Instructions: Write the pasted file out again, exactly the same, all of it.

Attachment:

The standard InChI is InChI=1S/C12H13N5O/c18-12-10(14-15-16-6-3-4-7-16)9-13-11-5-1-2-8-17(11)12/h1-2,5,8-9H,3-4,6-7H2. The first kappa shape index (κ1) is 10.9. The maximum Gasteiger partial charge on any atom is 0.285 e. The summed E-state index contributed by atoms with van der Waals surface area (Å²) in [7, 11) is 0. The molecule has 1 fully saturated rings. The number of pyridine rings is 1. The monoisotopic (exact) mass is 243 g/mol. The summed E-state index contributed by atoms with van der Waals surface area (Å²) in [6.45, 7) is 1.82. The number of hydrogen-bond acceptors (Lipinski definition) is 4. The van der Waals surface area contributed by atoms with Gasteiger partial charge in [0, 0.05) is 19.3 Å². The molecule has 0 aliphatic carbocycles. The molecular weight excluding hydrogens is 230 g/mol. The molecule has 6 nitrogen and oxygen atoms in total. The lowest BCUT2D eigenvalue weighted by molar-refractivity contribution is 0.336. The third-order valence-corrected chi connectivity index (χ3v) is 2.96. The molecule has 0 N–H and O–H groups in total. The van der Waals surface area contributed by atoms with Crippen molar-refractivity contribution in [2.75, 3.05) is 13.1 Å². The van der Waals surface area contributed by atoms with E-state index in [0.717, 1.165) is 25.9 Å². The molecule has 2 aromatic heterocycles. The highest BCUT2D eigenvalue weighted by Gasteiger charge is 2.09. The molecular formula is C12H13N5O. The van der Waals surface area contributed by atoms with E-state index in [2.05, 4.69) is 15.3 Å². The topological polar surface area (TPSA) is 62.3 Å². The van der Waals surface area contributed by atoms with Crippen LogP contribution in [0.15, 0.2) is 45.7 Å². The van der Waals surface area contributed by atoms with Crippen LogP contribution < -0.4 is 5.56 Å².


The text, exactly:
The standard InChI is InChI=1S/C12H13N5O/c18-12-10(14-15-16-6-3-4-7-16)9-13-11-5-1-2-8-17(11)12/h1-2,5,8-9H,3-4,6-7H2. The first kappa shape index (κ1) is 10.9. The maximum Gasteiger partial charge on any atom is 0.285 e. The summed E-state index contributed by atoms with van der Waals surface area (Å²) in [7, 11) is 0. The molecule has 1 fully saturated rings. The number of pyridine rings is 1. The monoisotopic (exact) mass is 243 g/mol. The summed E-state index contributed by atoms with van der Waals surface area (Å²) in [6.45, 7) is 1.82. The number of hydrogen-bond acceptors (Lipinski definition) is 4. The van der Waals surface area contributed by atoms with Gasteiger partial charge in [0, 0.05) is 19.3 Å². The molecule has 0 aliphatic carbocycles. The molecular weight excluding hydrogens is 230 g/mol. The molecule has 6 nitrogen and oxygen atoms in total. The lowest BCUT2D eigenvalue weighted by molar-refractivity contribution is 0.336. The third-order valence-corrected chi connectivity index (χ3v) is 2.96. The molecule has 0 N–H and O–H groups in total. The van der Waals surface area contributed by atoms with Crippen molar-refractivity contribution in [2.75, 3.05) is 13.1 Å². The van der Waals surface area contributed by atoms with E-state index in [0.717, 1.165) is 25.9 Å². The molecule has 2 aromatic heterocycles. The highest BCUT2D eigenvalue weighted by Gasteiger charge is 2.09. The molecular formula is C12H13N5O. The van der Waals surface area contributed by atoms with E-state index in [2.05, 4.69) is 15.3 Å². The topological polar surface area (TPSA) is 62.3 Å². The van der Waals surface area contributed by atoms with Crippen LogP contribution in [0.15, 0.2) is 45.7 Å². The van der Waals surface area contributed by atoms with Crippen LogP contribution < -0.4 is 5.56 Å².